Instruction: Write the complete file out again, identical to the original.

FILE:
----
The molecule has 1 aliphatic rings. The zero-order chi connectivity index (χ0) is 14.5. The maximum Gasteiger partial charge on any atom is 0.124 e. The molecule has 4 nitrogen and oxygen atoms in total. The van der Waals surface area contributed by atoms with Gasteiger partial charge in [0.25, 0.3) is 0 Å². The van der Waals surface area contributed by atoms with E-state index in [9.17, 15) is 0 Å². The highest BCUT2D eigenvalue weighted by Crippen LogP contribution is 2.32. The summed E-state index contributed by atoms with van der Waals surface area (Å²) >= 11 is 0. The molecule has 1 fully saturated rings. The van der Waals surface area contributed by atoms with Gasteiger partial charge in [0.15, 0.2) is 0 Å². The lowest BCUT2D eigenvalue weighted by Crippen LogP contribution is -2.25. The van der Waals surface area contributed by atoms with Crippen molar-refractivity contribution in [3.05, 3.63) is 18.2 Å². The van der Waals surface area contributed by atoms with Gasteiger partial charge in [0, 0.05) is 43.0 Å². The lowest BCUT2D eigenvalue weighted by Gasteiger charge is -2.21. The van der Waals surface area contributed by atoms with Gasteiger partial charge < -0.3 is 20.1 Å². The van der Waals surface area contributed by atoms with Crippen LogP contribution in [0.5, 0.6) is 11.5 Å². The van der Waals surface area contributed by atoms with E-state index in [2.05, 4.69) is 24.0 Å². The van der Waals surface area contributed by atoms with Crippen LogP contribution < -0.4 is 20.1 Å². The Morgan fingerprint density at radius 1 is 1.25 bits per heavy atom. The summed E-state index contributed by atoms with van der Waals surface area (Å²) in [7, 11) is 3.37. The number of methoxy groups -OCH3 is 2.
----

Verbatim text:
The molecule has 1 aliphatic rings. The zero-order chi connectivity index (χ0) is 14.5. The maximum Gasteiger partial charge on any atom is 0.124 e. The molecule has 4 nitrogen and oxygen atoms in total. The van der Waals surface area contributed by atoms with Gasteiger partial charge in [0.25, 0.3) is 0 Å². The van der Waals surface area contributed by atoms with E-state index in [9.17, 15) is 0 Å². The highest BCUT2D eigenvalue weighted by Crippen LogP contribution is 2.32. The summed E-state index contributed by atoms with van der Waals surface area (Å²) >= 11 is 0. The molecule has 1 fully saturated rings. The van der Waals surface area contributed by atoms with Gasteiger partial charge in [0.15, 0.2) is 0 Å². The lowest BCUT2D eigenvalue weighted by Crippen LogP contribution is -2.25. The van der Waals surface area contributed by atoms with Crippen molar-refractivity contribution in [3.05, 3.63) is 18.2 Å². The van der Waals surface area contributed by atoms with Gasteiger partial charge in [0, 0.05) is 43.0 Å². The lowest BCUT2D eigenvalue weighted by Gasteiger charge is -2.21. The van der Waals surface area contributed by atoms with Gasteiger partial charge < -0.3 is 20.1 Å². The van der Waals surface area contributed by atoms with Crippen LogP contribution in [0.5, 0.6) is 11.5 Å². The van der Waals surface area contributed by atoms with E-state index in [2.05, 4.69) is 24.0 Å². The van der Waals surface area contributed by atoms with Crippen LogP contribution < -0.4 is 20.1 Å². The Morgan fingerprint density at radius 1 is 1.25 bits per heavy atom. The summed E-state index contributed by atoms with van der Waals surface area (Å²) in [7, 11) is 3.37. The number of methoxy groups -OCH3 is 2.